Because, the site will have the same site title and site navigation in all the pages, the <Header /> component created in previous section was reactored to include site title and navigation links between pages as described in Gatsby tutorial.

//src/pages/components/header.js

import React from "react"
import { Link } from "gatsby"
import "../styles/header.css"

const ListLink = props => (
  <li style={{ display: `inline-block`, marginRight: `1rem` }}>
   <Link to={props.to}>{props.children}</Link>
   </li>)

export default () => (
 <section className="header">
    <div className="site-title wrapper">
      <Link to="/">
        <h3>My Hello Blog</h3>
        </Link>
      <ul className="menu">
        <ListLink to="/">Home</ListLink>
        <ListLink to="/resources/">Resources</ListLink>
        <ListLink to="/about/">About</ListLink>
        <ListLink to="/contact/">Contact</ListLink>
    </ul>
  </div>
</section>
)

In the example above, Gatsby’s build in <Link /> react component was imported in line 4. Basic styles for the title and site navigation were defined in src/styles/header.css. The site title was linked using <Link /> component as <Link to="pagename">My Page</Link> as shown in lines: 14-17.

An inline <ListLink /> component was defined (lines: 7-10) as described in the tutorial, and was used to link between page components as shown in lines 19-22.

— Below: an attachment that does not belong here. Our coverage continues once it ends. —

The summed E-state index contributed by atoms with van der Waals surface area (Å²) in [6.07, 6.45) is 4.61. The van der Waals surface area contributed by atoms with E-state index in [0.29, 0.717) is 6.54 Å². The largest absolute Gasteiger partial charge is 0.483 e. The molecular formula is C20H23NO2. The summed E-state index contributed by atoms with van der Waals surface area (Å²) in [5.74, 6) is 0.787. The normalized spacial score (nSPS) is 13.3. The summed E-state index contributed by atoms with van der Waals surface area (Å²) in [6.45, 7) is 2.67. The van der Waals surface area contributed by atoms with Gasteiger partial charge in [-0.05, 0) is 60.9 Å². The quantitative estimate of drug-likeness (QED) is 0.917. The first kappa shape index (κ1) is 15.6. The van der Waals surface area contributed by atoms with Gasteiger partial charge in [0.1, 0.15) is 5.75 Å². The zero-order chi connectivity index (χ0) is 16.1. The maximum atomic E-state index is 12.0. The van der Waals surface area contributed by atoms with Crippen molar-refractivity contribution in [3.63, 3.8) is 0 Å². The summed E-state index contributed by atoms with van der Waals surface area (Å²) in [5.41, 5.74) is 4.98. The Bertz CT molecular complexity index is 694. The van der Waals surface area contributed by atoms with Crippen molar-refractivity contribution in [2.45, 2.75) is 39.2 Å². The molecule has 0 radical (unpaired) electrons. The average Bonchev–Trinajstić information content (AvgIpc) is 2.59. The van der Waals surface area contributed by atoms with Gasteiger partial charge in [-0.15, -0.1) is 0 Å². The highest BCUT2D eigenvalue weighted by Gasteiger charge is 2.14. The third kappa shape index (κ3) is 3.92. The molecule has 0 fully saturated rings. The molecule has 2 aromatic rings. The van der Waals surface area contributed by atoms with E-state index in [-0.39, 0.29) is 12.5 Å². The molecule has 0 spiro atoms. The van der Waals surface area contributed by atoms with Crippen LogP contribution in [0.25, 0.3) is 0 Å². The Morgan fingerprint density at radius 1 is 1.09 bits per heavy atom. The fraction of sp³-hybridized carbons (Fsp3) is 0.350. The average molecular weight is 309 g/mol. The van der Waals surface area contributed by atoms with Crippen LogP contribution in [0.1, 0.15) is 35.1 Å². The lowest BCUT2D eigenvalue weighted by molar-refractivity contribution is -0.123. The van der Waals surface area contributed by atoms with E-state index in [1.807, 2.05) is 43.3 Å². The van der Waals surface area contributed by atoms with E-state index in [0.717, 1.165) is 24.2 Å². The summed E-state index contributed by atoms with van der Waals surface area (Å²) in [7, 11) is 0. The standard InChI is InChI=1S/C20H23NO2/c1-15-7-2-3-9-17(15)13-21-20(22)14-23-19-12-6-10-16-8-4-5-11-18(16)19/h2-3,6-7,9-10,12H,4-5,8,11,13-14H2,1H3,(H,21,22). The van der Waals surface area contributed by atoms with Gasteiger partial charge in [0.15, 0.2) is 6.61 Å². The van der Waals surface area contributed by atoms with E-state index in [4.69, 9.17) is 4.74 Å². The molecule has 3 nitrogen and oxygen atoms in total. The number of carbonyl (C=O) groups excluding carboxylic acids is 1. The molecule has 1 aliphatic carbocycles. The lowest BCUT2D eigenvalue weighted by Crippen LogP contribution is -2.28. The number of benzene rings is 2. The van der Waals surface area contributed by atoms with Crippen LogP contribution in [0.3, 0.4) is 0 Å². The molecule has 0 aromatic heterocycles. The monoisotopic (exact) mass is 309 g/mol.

Figure: Screenshot of site’s Home page with shared global navigation viewed in all the pages.

When viewed in browser, the site shows with a basic four page site powered by a shared <Layout /> component with global <Header /> and <Footer /> components. The site title & navigation are defined in the shared <Header /> component.

Wrapping Up

In this learning-note post, steps to extend & modify a bare-bone stater page by adding new pages, applying styles with global & class modules, and use of sub-component to share common components of in page (header, footers, navigation, etc.) to entire site were explored. In the next post, how to work with data in Gatsby with the use of plugins will be further explored.

Next Post: An Overview of Gatsby Data & Plugins

Useful References

While preparing this post, I have referred the following references extensively. Please to refer original posts for more detailed information.